Two Steps Forward, One Step Back: The Presence of Female Characters and Gender Stereotyping in Award-Winning Picture Books Between the 1930s and the 1960s

Two Steps Forward, One Step Back: The Presence of Female Characters and Gender Stereotyping in... Since the late 1960s, there has been steady, progressive change in the depiction of gender in award-winning picture books for children (e.g., Clark, Almeida, Gurka, & Middleton, 2003). Female characters in Caldecott winners and runners-up have become increasingly visible and gender stereotyping has become decreasingly evident. In this article we consider whether this steady change can be projected back into the decades before the 1960s, or whether local, temporal variation in gender norms affected less monotonic change. We found that Caldecotts of the late 1940s and the late 1960s had fewer visible female characters than Caldecotts of the late 1930s and the late 1950s, but that characters in the 1940s and 1960s were less gender stereotyped than the characters of the 1930s and 1950s. We interpret these findings in terms of the greater level of conflict over gender roles that existed in the 1940s and 1960s, as well as the relatively greater status enjoyed by American women in those decades. http://www.deepdyve.com/assets/images/DeepDyve-Logo-lg.png Sex Roles Springer Journals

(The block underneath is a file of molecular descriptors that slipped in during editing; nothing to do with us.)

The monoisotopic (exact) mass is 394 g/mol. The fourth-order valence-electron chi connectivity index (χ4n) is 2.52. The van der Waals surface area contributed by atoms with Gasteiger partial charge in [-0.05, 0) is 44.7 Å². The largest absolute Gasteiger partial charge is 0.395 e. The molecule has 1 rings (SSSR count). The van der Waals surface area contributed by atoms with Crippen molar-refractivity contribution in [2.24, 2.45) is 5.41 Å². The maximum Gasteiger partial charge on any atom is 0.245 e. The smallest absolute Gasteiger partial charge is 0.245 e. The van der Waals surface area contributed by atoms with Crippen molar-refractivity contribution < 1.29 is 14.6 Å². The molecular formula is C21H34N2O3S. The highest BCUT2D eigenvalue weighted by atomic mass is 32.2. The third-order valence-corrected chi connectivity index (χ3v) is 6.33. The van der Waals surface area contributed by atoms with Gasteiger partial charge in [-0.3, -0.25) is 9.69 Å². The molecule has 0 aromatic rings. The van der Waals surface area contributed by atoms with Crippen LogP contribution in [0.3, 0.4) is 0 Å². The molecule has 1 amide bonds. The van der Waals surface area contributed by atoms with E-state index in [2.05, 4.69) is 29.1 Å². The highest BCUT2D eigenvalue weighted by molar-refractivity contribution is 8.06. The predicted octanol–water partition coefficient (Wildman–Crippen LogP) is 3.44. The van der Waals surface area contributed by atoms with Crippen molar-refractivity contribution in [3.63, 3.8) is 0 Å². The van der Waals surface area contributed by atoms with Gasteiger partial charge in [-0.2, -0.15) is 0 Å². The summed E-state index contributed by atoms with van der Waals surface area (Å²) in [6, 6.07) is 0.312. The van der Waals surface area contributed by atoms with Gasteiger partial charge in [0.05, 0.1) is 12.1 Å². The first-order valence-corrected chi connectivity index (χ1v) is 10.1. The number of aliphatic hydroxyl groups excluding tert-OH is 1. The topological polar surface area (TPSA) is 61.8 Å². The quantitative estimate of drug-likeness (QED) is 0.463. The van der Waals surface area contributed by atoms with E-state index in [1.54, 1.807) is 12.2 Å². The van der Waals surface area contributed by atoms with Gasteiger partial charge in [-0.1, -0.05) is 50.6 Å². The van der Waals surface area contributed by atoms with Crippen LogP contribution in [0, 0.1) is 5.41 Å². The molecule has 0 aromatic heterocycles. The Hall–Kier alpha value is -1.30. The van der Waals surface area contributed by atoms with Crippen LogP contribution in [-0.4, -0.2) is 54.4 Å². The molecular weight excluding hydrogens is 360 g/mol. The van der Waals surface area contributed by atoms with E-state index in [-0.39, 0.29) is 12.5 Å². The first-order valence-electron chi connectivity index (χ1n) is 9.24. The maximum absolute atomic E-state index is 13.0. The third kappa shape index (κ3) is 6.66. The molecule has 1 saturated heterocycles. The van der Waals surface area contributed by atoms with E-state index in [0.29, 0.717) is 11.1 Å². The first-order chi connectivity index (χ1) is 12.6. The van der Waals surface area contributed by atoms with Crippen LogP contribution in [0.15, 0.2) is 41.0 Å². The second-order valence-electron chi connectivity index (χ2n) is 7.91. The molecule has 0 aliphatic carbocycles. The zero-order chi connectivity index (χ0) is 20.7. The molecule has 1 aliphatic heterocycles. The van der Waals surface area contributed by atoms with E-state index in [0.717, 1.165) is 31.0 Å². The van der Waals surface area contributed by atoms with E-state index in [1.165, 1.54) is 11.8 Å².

Two Steps Forward, One Step Back: The Presence of Female Characters and Gender Stereotyping in Award-Winning Picture Books Between the 1930s and the 1960s

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Publisher
Kluwer Academic Publishers-Plenum Publishers
Copyright
Copyright © 2003 by Plenum Publishing Corporation
Subject
Psychology; Gender Studies; Sociology, general; Medicine/Public Health, general
ISSN
0360-0025
eISSN
1573-2762
D.O.I.
10.1023/A:1025820404277
Publisher site
See Article on Publisher Site

Abstract

Since the late 1960s, there has been steady, progressive change in the depiction of gender in award-winning picture books for children (e.g., Clark, Almeida, Gurka, & Middleton, 2003). Female characters in Caldecott winners and runners-up have become increasingly visible and gender stereotyping has become decreasingly evident. In this article we consider whether this steady change can be projected back into the decades before the 1960s, or whether local, temporal variation in gender norms affected less monotonic change. We found that Caldecotts of the late 1940s and the late 1960s had fewer visible female characters than Caldecotts of the late 1930s and the late 1950s, but that characters in the 1940s and 1960s were less gender stereotyped than the characters of the 1930s and 1950s. We interpret these findings in terms of the greater level of conflict over gender roles that existed in the 1940s and 1960s, as well as the relatively greater status enjoyed by American women in those decades.

Journal

Sex RolesSpringer Journals

Published: Sep 28, 2004

References

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